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So, did ARs kill the (non-AR) PCCs?

Discussion in 'Rifle Country' started by Batty67, Dec 7, 2012.

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  1. Skribs

    Skribs Member

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    Might be it dcarch. Wish they had pictures instead of the video (or in addition to).
     
  2. trickyasafox

    trickyasafox Member

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    I love ARs and PCCs- So I bought an Oly 9mm AR upper. Mine has been stone reliable and has been great fun to shoot. being in NYS, I only have access to pre-ban modded sten mags, and can't bring myself to cut one down. That being said, if I could find a 10 or 20 round modded sten mag, it would be my go-to rifle in a heart beat. Super low recoil, accurate, reliable, and adequately powered for most jobs, the PCC has a place for a lot of applications.
     
  3. Skribs

    Skribs Member

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    Since we're on the subject, if I got a 9mm AR-15, what all parts would I need in order to convert it to a 5.56mm AR?
     
  4. R.W.Dale

    R.W.Dale Member

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    For me outside of scoped hunting there just isn't really much a pcc does that I can't to with the pistol itself. In a full sized handgun I can make and maintain surprisingly accurate fire out to 100yds beyond wich a real rifle comes into its own.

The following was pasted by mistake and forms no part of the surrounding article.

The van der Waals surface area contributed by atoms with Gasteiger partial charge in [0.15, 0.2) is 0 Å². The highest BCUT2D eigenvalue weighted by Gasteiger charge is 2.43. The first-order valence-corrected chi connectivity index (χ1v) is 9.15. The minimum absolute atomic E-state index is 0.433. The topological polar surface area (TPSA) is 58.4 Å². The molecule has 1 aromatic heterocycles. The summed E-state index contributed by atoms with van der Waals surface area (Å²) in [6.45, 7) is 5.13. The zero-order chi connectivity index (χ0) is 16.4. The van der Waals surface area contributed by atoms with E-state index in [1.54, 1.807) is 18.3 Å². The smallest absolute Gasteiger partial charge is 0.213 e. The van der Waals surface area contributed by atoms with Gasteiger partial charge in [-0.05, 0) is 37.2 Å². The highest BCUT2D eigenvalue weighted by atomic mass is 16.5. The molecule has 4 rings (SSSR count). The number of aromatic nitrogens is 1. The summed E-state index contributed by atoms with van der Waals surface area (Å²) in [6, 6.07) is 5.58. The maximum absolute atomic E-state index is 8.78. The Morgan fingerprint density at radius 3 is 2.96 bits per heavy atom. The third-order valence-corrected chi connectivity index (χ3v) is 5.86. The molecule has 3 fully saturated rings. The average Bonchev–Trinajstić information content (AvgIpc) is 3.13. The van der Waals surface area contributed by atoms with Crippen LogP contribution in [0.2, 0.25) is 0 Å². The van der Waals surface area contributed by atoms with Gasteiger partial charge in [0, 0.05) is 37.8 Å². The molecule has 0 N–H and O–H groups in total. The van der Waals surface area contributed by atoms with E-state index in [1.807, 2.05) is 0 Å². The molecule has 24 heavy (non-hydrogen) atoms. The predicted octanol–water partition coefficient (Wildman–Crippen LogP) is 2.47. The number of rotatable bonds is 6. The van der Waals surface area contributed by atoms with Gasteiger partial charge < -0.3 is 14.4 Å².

IMO the glock 17 did as much to kill the pcc as the ebr. Before wich an accurate handgun weighed as much as a 1911 or a service revolver

    My carbine pistol combo is a TC encore and a s&w 386 in 357max/mag as purely a cost logistical exercise.






    posted via that mobile app with the sig lines everyone complaints about
     
  5. dcarch

    dcarch Member

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  6. Kurt_D

    Kurt_D Member

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    PCC is quieter than a 5.56 AR at equal barrel lengths and since pistol ammo is designed to work at lower velocities in short barrels, their effectiveness doesn't suffer like some 5.56 in SBRs (sub-14.5" barrels). Many PCC can use subsonic ammo and reduce the noise even more. Throw a suppressor in the mix and the PCC really shines.

    They have a place: wanting to use light or no hearing protection, avoid disturbing the neighbors, slightly less expensive ammo, and up close pest control.
     
  7. Rexster

    Rexster Member

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    On an industry-wide level, yes, the increasing acceptance and availability of the AR15 probably did largely kill off the PCC market.

    On a personal level, I am not really fond of the AR, but my pair of Mini-14 rifles, plus the household Winchester '94, displaced my pair of Marlin 1894C lever rifles, and eliminated any practical need for a PCC. My wife and sister-in-law do like their Marlin and Rossi .357 lever rifles, but much as I like the .357 in my revolvers, shoving those little cartridges through a loading gate is neither fun nor efficent, and I would rather fire something longer-range through a rifle. .30-30 cartridges are much handier when loading a lever rifle through a loading gate.